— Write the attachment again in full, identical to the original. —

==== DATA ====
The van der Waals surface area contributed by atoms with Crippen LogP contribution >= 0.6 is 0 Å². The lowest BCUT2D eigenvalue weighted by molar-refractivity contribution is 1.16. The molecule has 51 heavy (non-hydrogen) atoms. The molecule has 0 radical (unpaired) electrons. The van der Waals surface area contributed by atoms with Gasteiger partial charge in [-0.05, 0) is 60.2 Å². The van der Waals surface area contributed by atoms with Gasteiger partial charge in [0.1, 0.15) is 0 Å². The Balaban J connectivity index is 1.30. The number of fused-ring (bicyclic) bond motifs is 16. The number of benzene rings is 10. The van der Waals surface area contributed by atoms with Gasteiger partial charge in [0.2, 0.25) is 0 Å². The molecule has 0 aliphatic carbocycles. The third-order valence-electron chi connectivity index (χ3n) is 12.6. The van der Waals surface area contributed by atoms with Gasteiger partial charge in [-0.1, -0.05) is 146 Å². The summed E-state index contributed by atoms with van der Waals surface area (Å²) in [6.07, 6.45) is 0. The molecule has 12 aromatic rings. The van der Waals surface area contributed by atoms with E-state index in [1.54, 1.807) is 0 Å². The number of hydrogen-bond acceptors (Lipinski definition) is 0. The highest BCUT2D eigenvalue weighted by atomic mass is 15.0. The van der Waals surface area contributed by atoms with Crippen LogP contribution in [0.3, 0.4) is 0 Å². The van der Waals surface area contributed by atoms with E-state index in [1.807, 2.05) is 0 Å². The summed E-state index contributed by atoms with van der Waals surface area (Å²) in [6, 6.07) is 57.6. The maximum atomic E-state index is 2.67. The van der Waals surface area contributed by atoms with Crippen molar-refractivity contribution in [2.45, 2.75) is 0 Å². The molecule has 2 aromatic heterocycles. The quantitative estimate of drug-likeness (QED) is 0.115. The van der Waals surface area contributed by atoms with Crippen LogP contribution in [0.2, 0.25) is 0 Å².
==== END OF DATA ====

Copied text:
The van der Waals surface area contributed by atoms with Crippen LogP contribution >= 0.6 is 0 Å². The lowest BCUT2D eigenvalue weighted by molar-refractivity contribution is 1.16. The molecule has 51 heavy (non-hydrogen) atoms. The molecule has 0 radical (unpaired) electrons. The van der Waals surface area contributed by atoms with Gasteiger partial charge in [-0.05, 0) is 60.2 Å². The van der Waals surface area contributed by atoms with Gasteiger partial charge in [0.1, 0.15) is 0 Å². The Balaban J connectivity index is 1.30. The number of fused-ring (bicyclic) bond motifs is 16. The number of benzene rings is 10. The van der Waals surface area contributed by atoms with Gasteiger partial charge in [0.2, 0.25) is 0 Å². The molecule has 0 aliphatic carbocycles. The third-order valence-electron chi connectivity index (χ3n) is 12.6. The van der Waals surface area contributed by atoms with Gasteiger partial charge in [-0.1, -0.05) is 146 Å². The summed E-state index contributed by atoms with van der Waals surface area (Å²) in [6.07, 6.45) is 0. The molecule has 12 aromatic rings. The van der Waals surface area contributed by atoms with E-state index in [1.54, 1.807) is 0 Å². The number of hydrogen-bond acceptors (Lipinski definition) is 0. The highest BCUT2D eigenvalue weighted by atomic mass is 15.0. The van der Waals surface area contributed by atoms with Crippen LogP contribution in [0.3, 0.4) is 0 Å². The van der Waals surface area contributed by atoms with E-state index in [1.807, 2.05) is 0 Å². The summed E-state index contributed by atoms with van der Waals surface area (Å²) in [6, 6.07) is 57.6. The maximum atomic E-state index is 2.67. The van der Waals surface area contributed by atoms with Crippen molar-refractivity contribution in [2.45, 2.75) is 0 Å². The molecule has 2 aromatic heterocycles. The quantitative estimate of drug-likeness (QED) is 0.115. The van der Waals surface area contributed by atoms with Crippen LogP contribution in [0.2, 0.25) is 0 Å².